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Problem 5
SOLUTION:
Choosing the hull as the free body, draw a
free-body diagram.
tan

7m

1.75

4m
60.25

tan

1.5 m

0.375

4m
20.56

Express the condition for equilibrium


for the hull by writing that the sum of
all forces must be zero.

R T AB T AC T AE FD 0

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Problem 5
Resolve the vector equilibrium equation into
two component equations. Solve for the two
unknown cable tensions.
r
r
r

TAB
200N sin 60.26 i 200N cos60.26 j
r
r
173.66Ni 99.21 N j
r
r
r

TAC TAC sin 20.56 i TAC cos20.56 j


r
r
0.3512TAC i 0.9363TAC j
r
r
T 300Ni
r
r
FD FD i
r
R 0

r
173.66 0.3512TAC F D i
r
99.21 0.9363TAC 300 j

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Problem 5

R0

173.66 0.3512 TAC FD i

99.21 0.9363 TAC 300 j

This equation is satisfied only if each component


of the resultant is equal to zero

F
F

0 0 173.66 0.3512 TAC FD


0 0 99.21 0.9363 TAC 300

TAC 214.45 N
FD 98.35 N

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Problem 6
A sailor is being rescued using a
boatswains
chair
that
is
suspended from a pulley that can roll
freely on the support cable
ACB and is pulled at a constant
speed by cable CD. Knowing that a =
25 and b = 15 and that the tension
in cable CD is 80 N, determine (a)
the
combined
weight
of
the
boatswains chair and the sailor, (b)
in tension in the support cable ACB.

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Problem 6

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Forces in Space

The vector F is
contained in the
plane OBAC.
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Resolve F into
horizontal and vertical
components.
Fy F cos y
Fh F sin y

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Resolve Fh into
rectangular components
Fx Fh cos
F sin y cos
Fy Fh sin
F sin y sin

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Forces in Space

With the angles between F and the axes,


Fx F cos x Fy F cos y Fz F cos z

F Fx i Fy j Fz k

F cos x i cos y j cos z k

cos x i cos y j cos z k

is a unit vector along the line of action of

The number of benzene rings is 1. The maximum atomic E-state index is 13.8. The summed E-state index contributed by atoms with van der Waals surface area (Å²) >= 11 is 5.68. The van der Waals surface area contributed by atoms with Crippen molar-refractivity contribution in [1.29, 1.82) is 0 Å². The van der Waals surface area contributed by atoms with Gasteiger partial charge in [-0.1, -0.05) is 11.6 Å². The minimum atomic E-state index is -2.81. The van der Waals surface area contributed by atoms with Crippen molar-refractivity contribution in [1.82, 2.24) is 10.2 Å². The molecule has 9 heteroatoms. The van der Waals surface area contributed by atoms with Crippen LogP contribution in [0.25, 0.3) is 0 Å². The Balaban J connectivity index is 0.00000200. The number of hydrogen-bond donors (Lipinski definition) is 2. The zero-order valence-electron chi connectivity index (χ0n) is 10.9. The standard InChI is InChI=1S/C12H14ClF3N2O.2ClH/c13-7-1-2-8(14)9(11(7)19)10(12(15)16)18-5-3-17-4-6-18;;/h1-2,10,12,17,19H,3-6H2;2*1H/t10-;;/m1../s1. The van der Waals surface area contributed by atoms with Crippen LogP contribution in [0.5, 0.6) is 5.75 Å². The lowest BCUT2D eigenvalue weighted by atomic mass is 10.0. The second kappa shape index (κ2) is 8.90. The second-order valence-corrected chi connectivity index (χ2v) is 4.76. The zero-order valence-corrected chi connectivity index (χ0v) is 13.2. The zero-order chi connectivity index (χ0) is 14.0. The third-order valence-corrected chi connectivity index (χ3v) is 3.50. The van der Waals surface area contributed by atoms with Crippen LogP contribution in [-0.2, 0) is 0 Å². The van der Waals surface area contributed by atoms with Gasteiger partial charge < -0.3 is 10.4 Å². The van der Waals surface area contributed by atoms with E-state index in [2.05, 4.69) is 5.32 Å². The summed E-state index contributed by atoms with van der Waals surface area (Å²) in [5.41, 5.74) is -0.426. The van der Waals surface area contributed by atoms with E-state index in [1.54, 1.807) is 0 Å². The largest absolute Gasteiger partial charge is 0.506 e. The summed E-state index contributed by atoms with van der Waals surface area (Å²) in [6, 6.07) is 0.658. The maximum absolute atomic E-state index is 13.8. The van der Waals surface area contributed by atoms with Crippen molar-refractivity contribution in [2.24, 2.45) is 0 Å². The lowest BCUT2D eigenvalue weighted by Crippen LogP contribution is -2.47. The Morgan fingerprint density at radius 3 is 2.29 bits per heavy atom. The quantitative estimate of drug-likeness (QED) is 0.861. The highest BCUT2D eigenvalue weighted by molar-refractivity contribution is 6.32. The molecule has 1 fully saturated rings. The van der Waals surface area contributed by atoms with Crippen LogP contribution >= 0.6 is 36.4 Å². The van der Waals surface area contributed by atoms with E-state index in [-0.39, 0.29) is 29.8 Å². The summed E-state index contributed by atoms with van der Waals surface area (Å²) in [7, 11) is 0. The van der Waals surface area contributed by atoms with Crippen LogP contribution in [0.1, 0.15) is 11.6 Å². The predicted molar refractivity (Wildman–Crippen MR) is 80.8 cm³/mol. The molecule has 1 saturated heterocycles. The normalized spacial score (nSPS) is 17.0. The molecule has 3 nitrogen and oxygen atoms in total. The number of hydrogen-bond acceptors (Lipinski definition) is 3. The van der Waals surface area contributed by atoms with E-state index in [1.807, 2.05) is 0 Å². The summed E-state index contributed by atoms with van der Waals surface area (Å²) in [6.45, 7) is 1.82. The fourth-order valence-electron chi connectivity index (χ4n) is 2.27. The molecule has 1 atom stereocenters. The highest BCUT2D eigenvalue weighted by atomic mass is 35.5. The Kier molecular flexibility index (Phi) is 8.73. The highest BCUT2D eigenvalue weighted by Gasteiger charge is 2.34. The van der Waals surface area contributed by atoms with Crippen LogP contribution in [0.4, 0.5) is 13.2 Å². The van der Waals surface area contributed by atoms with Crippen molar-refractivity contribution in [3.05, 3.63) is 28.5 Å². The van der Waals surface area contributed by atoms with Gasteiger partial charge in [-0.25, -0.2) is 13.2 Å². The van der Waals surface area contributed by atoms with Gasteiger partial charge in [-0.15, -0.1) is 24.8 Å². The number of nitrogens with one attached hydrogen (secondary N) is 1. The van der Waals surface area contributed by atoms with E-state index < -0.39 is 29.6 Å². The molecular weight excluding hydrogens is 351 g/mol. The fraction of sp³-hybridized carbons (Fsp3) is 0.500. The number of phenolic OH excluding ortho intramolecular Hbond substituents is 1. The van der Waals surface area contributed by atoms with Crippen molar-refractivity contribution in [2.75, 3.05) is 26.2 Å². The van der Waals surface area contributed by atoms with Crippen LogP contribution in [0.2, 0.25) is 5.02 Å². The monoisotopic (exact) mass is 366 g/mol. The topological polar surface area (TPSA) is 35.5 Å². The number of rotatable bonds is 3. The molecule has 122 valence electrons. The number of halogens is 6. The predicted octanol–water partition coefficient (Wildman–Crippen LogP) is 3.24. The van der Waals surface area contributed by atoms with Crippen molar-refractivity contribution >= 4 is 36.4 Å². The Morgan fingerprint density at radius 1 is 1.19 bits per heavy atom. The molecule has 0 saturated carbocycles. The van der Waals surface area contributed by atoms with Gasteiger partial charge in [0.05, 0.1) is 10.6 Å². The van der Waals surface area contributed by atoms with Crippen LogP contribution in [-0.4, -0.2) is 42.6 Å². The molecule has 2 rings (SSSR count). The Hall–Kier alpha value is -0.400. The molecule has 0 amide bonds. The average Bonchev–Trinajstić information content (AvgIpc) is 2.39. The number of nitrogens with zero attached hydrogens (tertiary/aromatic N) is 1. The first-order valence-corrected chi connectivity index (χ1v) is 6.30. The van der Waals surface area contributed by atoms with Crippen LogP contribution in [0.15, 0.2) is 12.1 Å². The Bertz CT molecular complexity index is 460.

F
x ,the
cos
y , and cos
z for
and cosare
cosines
direction
F

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Problem 6
SOLUTION:
Based on the relative locations of the
points A and B, determine the unit
vector pointing from A towards B.
Apply the unit vector to determine the
components of the force acting on A.

The tension in the guy wire is 2500 N.


Determine:

Noting that the components of the unit


vector are the direction cosines for the
vector, calculate the corresponding
angles.

a) components Fx, Fy, Fz of the force


acting on the bolt at A,
b) the angles x, y, zdefining the
direction of the force
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Problem 6
SOLUTION:
Determine the unit vector pointing from A
towards B.

AB 40 m i 80 m j 30 m k
AB

40 m 2 80 m 2 30 m 2

94.3 m
40 80 30

i
j
k
94
.
3
94
.
3
94
.
3

0.424 i 0.848 j 0.318k


Determine the components of the force.

F F

2500 N 0.424 i 0.848 j 0.318k

1060 N i 2120 N j 795 N k


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Problem 6
Noting that the components of the unit vector are
the direction cosines for the vector, calculate the
corresponding angles.

cos x i cos y j cos z k

0.424 i 0.848 j 0.318k

x 115.1
y 32.0
z 71.5

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Problem 7
A crate is supported by
three cables as shown.
Determine the
weight of the crate
knowing that the
tension in cable AB is
3750 N.

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Problem 7
Net Force acting at point A is

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Problem 7

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Problems for practice

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Problems for practice

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References
1. Ferdinand P Beer & E.Russell Johnston VECTOR
MECHANICS FOR ENGINEERS STATICS & Dynamics,
(Ninth Edition) Tata McGraw Hill Education Private
Limited, New Delhi.
2. Engineering Mechanics Statics & Dynamics by
S.Nagan, M.S.Palanichamy, Tata McGraw-Hill (2001).

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Thank you
Any Queries contact

S.Thanga Kasi Rajan


Assistant Professor
Department of Mechanical Engineering
Kamaraj College of Engineering & Technology,
Virudhunagar 626001.
Tamil Nadu, India

Email : stkrajan@gmail.com